SCMA Checklist: How Should Medical Waste Be Treated?

By SCMA On 11/01/2017  

Along with the need to juggle admin roles and responsibilities, among the concerns medical assistants have to stay on top of is minimizing the risk of transmission-based diseases like Hepatitis and HIV in the clinic.

In supporting physicians while providing comprehensive care to patients, there are many simple processes like proper sterilization, disinfection and isolation precautions that have to be given premium importance. One of the easily neglected of these precautions is proper biomedical segregation.

The United States Environmental Protection Agency (EPA) has compiled some FAQ'S which can help to understand the importance of biomedical waste management in healthcare.

What is Medical Waste?

Medical waste is a subset of wastes generated at health care facilities, such as hospitals, physicians' offices, dental practices, blood banks, and veterinary hospitals/clinics, as well as medical research facilities and laboratories. Generally, medical waste is healthcare waste that that may be contaminated by blood, body fluids or other potentially infectious materials and is often referred to as regulated medical waste.

Why is it important to treat medical waste?

Improper management of discarded needles and other sharps can pose a health risk to the public and waste workers. For example, discarded needles may expose waste workers to potential needle stick injuries and potential infection when containers break open inside garbage trucks or needles are mistakenly sent to recycling facilities. Medsharps Compliance Portal stresses that janitors and housekeepers also risk injury if loose sharps poke through plastic garbage bags. Used needles can transmit serious diseases, such as human immunodeficiency virus (HIV) and hepatitis.

What are the types of medical waste?

  • Sharps - The American Board Resources Association defines sharps as objects or devices having acute rigid corners, edges, proturbances capable of cutting or piercing (American Blood Resources Association 1986).These include hypodermic needles, syringes, scalpel blades etc. The potential for infection from contact with Medical Waste sharps is significantly greater than related to contact with non sharp waster.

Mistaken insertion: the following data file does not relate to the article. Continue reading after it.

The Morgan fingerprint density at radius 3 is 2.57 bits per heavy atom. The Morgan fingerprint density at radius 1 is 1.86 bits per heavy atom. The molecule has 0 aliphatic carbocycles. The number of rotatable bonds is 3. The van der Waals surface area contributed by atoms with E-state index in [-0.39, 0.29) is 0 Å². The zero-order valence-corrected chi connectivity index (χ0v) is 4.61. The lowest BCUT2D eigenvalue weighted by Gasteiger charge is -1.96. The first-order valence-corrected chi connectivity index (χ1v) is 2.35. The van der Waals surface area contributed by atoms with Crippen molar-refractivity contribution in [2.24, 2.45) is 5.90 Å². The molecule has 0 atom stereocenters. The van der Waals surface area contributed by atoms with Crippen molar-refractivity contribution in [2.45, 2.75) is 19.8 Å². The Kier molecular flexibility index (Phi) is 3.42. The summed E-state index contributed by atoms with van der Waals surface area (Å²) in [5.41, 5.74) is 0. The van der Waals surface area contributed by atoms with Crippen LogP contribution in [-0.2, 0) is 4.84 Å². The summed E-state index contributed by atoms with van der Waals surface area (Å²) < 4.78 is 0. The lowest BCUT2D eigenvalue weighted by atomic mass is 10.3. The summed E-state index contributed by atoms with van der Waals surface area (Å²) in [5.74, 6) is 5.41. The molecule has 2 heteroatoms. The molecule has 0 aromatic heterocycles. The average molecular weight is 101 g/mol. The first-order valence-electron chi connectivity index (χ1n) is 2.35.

• Cultures and Stocks - These wastes from Pathological and medical laboratory have high potential for transmission.
  • Bulk Human Blood and Blood Products - These include blood, serum, plasma and other blood components.
  • Pathological Waste - This includes Human tissues, organs, body parts and body fluids removed during surgery.
  • Isolation Wastes - Includes wastes contaminated with blood, excretions,exudates or secretions from sources isolated to protect others from highly communicable infectious diseases.
  • Animal Wastes – Contaminated animal caracasses, body parts, fluids and beddings of animals that have been afflicted by zoonotic diseases etc.
  • Unused Sharps - Although much less likely to cause disease upon injury, their remains the risk of physical injury.
  • Others include low level radioactive waste from medical institutions, antineoplastics and chemical wastes.

How should medical waste be treated?
More than 90 percent of potentially infectious medical waste in the United States was incinerated before 1997. In August of 1997, EPA (United States Environmental Protection Agency) promulgated regulations creating stringent emission standards for medical waste incinerators due to significant concerns over detrimental air quality affecting human health.

Here are the EPA's potential alternatives to incineration of medical waste:

• Thermal treatment, such as microwave technologies;
• Steam sterilization, such as autoclaving;
• Electropyrolysis; and
• Chemical mechanical systems, among others.

How do we manage medical waste?

1. Basic principles of management are listed below

• Ascertain which hazards are present in each waste.
• Assess the relative degree of risk present in each hazard.
• Assign priority to hazard with greater risk
• Develop a management scheme based on relative degrees of risk.

2. Select treatment management procedures that are compatible with all hazards present in waste.
3. If possible select a treatment technique that will provide suitable treatment for all hazards.
4. If necessary provide additional treatment for eliminating remaining hazards.

If necessary provide additional treatment for eliminating remaining hazards.

Minimization - The shift to use of disposable products for healthcare and implementation of universal precautions has significantly increased quantity of medical waste.